Understanding and alleviating the chronic cough of pulmonary fibrosis

Do people move away from you in the grocery store when you start coughing? Does cough disrupt your speech and sleep? Do you sometimes vomit or empty your bladder during a bad bout of coughing? Maybe you’ve even blacked out, or broken a rib, or strained a chest muscle, from coughing so hard or so long.

Coughing is a common symptom of pulmonary fibrosis (PF), affecting about 80 per cent of patients. For about 25 per cent, coughing can be a very serious and debilitating symptom. The following resources will help you understand and cope with your chronic cough caused by PF.

The first hurdle in finding relief can often be getting your health care provider to listen to you and address your coughing concerns.

Pulmonary fibrosis and cough.

A recent webinar (webinar 6) by the EU-PFF (European Union Pulmonary Fibrosis Federation) may help you convince your doctor that your cough requires something more than sipping water and sucking on mints.

The recorded webinar features Professor Surinder Birring, a respiratory physician and cough specialist at King’s College Hospital in London and is hosted by John Solheim, a 58-year-old IPF patient and an EU-PFF board member.

They share an overview of PF cough and various medical treatments (current and in development), as well as some useful non-medical tips that you can try on your own to help you cope with the chronic cough of PF. Here are some highlights from the webinar:

The medical perspective on
PF cough from Dr. Birring

Dr. Birring, Speaker from EU-PFF Webinar.
Dr. Birring, Speaker from EU-PFF Webinar.

Cough Overview

  • Coughing is a vital reflex to clear the airways and to protect airways from aspiration of foreign substances into the lungs.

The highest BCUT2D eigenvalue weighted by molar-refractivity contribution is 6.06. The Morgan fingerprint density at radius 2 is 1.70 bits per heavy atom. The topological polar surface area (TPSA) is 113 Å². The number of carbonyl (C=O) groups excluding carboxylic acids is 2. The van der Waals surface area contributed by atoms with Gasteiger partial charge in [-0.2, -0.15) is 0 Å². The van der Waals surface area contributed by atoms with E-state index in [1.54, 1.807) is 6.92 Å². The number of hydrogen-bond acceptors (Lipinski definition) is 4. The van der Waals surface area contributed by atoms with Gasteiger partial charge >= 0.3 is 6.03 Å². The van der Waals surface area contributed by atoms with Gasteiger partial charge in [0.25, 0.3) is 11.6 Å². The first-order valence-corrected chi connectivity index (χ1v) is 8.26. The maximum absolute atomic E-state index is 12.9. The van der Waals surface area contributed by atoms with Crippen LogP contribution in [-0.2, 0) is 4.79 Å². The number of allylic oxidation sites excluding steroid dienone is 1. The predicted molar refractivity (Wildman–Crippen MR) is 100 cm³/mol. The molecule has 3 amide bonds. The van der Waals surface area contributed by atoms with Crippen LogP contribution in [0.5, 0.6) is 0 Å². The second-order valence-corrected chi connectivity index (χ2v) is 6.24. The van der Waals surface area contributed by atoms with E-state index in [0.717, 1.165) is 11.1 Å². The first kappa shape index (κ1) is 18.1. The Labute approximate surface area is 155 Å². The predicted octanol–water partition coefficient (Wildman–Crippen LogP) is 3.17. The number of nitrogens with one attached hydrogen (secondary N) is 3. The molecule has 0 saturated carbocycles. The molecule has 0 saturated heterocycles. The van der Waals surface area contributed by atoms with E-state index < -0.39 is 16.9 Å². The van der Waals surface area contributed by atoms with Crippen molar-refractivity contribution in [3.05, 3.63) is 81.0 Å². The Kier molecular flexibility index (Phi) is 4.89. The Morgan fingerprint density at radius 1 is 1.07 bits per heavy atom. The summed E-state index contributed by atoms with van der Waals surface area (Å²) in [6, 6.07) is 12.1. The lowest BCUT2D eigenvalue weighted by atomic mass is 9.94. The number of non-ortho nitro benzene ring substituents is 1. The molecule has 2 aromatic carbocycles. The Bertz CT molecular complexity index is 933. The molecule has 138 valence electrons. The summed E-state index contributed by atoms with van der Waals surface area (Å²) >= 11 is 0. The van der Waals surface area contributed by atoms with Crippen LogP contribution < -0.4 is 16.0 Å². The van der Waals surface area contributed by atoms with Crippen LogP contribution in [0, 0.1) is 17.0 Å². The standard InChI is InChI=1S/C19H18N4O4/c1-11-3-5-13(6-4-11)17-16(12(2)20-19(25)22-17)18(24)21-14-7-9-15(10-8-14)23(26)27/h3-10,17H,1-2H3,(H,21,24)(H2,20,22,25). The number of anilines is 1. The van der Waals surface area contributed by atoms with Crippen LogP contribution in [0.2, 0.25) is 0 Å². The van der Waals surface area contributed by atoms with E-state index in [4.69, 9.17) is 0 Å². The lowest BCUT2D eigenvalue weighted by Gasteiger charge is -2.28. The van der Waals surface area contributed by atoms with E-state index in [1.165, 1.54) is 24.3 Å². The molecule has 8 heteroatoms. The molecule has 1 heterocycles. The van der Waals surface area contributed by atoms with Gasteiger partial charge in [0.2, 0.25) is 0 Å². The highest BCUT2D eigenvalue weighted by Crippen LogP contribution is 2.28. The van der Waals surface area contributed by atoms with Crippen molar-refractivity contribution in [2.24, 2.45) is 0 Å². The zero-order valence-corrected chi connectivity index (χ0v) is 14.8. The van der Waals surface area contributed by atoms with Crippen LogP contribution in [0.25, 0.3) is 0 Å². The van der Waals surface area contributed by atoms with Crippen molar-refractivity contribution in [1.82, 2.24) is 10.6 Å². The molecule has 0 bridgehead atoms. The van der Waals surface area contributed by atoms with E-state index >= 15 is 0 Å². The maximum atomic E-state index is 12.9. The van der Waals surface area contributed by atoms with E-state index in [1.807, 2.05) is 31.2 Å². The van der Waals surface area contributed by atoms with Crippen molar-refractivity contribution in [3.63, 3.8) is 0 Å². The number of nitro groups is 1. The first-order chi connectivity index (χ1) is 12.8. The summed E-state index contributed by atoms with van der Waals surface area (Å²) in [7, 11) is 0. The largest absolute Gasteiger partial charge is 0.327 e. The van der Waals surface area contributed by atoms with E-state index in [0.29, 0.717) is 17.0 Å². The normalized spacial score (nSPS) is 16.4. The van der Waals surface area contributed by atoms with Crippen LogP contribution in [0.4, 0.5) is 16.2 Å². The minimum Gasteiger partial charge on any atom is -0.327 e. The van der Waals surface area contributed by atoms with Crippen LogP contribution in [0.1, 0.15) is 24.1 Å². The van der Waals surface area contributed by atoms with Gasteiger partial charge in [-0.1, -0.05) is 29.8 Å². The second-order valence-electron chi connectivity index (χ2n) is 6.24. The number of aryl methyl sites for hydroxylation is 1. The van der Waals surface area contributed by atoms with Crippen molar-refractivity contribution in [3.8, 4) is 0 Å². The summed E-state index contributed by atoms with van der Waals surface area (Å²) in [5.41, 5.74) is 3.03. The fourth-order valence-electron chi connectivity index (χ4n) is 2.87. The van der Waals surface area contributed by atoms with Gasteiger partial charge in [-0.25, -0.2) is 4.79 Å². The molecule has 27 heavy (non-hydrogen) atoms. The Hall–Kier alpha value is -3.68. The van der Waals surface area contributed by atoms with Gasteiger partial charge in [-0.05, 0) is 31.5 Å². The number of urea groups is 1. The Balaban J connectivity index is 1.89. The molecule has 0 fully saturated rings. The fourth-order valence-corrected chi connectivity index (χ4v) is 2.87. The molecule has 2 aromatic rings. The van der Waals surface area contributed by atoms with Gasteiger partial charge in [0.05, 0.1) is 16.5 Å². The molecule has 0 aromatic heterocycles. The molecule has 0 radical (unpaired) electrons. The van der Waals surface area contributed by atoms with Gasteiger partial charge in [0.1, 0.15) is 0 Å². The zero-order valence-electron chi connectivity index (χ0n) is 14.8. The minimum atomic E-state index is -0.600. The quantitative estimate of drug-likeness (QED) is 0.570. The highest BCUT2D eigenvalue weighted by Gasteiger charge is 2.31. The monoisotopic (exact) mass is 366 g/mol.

• Chronic cough is common in PF and is distressing. It can prevent patients from doing the simplest things. It can be exhausting and can create panic that you will not take another breath. It is a visible sign of illness and can be isolating and embarrassing.  
  • Despite its prevalence, there has been little progress in understanding PF cough. We do know that a worsening cough is associated with progressing disease, a reduced quality of life and reduced survival.
  • Patients experience different types of coughs: dry, tickling, itchy throat coughs, as well as those that expel phlegm. And people experience different cough triggers, such as: a change in position, exercise, talking, smoking, a change in temperature, tickle, itch in throat, exposure to perfumes and aerosols, etc.
  • With so many triggers, there is evidence that chronic cough, including cough from PF, may be the result of hypersensitivity of the cough nerves.

Cough nerve sensitivity studies

A spoonful of capsaicin (chili pepper), a cough trigger used in one PF cough study.
A spoonful of capsaicin (chili pepper), a cough trigger used in one PF cough study.

In one study, capsaicin (chili pepper), a potent trigger of cough, was inhaled by PF patients and healthy individuals. The PF patients had a much greater coughing response than the non-PF subject, indicating cough nerve sensitivity in those with PF.

In another study, Substance P, a neurotransmitter protein, which activates nerves in the central nervous system, was inhaled by both PF and healthy subjects. It induced cough in 70 per cent of people with PF, but almost none in healthy subjects.

Why are the cough nerves more active in PF? We’re not sure, but there are several possibilities:

  • Airways may be stretched to compensate for scarring.
  • Nerve sensitivity from a degree of inflammation (esp. in PF associated with auto-immune disease),
  • Sputum may increase the cough reflex
  • Reflux may also be a cough trigger
  • The cough nerves themselves may become stretched, or sprout new nerves, increasing cough.
  • Causes of cough beyond PF need to be investigated too, such as infection, smoking, medications (especially some blood pressure drugs such as ACE inhibitors), asthma and sleep apnea.
  • Cough-related symptoms that you should alert your physician to, include: Blood in sputum, weight loss, fever, hoarse voice, any inhaled foreign substance.

Cough Treatment

A doctor with a stethoscope listening to a person’s lungs.
A doctor with a stethoscope listening to a person’s lungs.